The Clinical Relationship
The provider-patient relationship, also referred to as therapeutic alliance, has long been concluded as an essential component of positive clinical outcomes (Horvath & Luborsky, 1993; Lambert & Barley, 2001; Sharf et al., 2010). To ensure an appropriate relationship through technology, providers should take specific steps. First, they should explain potential differences between F2F and technology-based encounters, including the potential loss of certain nonverbal behaviors (e.g., leg bouncing that may be off camera). While summarizing these limitations, the provider should also take care to balance this information with indications that past research has demonstrated that the provider-patient relationship can effectively be built and maintained through technology mediums, including videoconferencing. Once services begin, the provider should take an active role in fostering the therapeutic alliance, including utilizing empathetic responding, ensuring active collaboration with the patient, and monitoring for rupture markers that may indicate that the patient is either experiencing difficulties, may not feel comfortable, or is disengaged with the processes. Such rupture markers may include overt or indirect expression of negative sentiment or hostility, disagreement about goals or tasks of the treatment, compliance issues, avoidance maneuvers (e.g., becoming oppositional or avoidant when discussing therapeutic processes), self-esteem-enhancing operations (e.g., self-justifying their own actions), and general nonresponsiveness to interventions (Safran et al., 1990; Safran et al., 2001). Finally, the provider should take care to consider, evaluate, and potentially remedy any dual relationships that may arise as a result of the use of the videoconferencing.
Standards of Care for the Delivery of Interventions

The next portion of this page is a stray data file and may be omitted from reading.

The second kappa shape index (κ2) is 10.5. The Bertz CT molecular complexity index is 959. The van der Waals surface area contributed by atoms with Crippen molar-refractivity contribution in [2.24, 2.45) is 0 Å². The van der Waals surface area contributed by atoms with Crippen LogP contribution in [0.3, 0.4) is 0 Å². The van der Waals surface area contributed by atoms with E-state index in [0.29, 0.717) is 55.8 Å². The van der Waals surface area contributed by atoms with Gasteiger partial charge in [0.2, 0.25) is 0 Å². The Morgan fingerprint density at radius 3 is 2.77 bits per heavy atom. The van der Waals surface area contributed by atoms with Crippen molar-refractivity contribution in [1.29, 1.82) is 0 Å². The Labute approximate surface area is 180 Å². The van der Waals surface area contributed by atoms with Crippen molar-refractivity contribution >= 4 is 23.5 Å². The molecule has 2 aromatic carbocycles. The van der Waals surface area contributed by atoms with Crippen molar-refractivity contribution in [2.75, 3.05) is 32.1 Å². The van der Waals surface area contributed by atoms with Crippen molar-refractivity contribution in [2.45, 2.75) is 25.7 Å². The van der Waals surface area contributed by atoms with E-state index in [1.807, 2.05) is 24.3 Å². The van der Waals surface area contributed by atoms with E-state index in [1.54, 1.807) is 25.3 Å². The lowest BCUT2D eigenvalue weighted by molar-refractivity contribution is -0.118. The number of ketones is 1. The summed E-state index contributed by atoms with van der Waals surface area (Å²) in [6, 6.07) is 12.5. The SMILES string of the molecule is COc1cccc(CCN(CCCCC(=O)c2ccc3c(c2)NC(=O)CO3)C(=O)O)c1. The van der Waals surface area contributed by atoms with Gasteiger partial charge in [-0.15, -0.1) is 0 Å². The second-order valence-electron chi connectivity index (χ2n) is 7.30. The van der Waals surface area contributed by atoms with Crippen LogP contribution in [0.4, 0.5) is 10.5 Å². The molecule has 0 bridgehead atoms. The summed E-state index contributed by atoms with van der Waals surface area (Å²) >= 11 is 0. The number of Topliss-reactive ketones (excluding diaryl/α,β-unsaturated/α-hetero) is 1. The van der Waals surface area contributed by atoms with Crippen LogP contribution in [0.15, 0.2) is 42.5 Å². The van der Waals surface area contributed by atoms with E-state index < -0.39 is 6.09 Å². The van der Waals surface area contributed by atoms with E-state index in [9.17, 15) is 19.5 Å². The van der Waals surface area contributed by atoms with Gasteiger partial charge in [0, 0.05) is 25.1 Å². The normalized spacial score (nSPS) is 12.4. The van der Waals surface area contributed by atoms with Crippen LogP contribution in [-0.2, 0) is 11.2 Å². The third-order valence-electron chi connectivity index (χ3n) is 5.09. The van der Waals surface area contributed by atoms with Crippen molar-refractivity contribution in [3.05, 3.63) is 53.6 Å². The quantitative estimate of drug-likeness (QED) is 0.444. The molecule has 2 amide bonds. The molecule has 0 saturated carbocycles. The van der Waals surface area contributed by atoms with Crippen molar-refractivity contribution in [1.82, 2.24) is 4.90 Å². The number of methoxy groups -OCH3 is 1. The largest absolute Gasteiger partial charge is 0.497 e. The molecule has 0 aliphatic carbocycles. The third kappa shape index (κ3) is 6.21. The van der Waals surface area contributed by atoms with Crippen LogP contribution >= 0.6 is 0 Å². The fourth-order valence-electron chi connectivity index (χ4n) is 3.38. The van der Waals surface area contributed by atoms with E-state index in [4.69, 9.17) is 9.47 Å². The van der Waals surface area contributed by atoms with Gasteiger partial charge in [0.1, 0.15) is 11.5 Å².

To uphold the highest standards of care, guiding organizations’ documentation also indicates that providers should consider the unique issues that may arise with intervention approaches using technology. Applying their competence gained from education, providers must critically evaluate their practice in terms of how strategies must be adapted (e.g., how specific CBT techniques can be applied through videoconferencing), the limitations of this approach, and how these adaptations will compare to F2F methods. More directly related to the patient, the provider must also determine if such adaptations have been evaluated in the research for demographics similar to the patient, including age, sex, gender, diagnostic condition, and general history. Further, the provider should consider the role of cultural issues, as well as the potential influence of any comorbid cognitive, physical, or mental health-related challenges that may influence the treatment processes. Ultimately, such considerations can help ensure the appropriateness of the patient for the use of technology in their psychological care. In efforts to evaluate the technology-based strategies, the provider should implement targeted measurement. Such evaluation can not only focus on the clinical outcomes, but also technology-focused factors, such as the patient’s comfort with the technology, as well as any changes in attitude related to either mental health or technology following usage. Critical evaluation is essential, as if gains are not made or sustained during treatment, the provider must consider whether issues are related to the technology use itself, or another factor, before considering a modification of their treatment plans.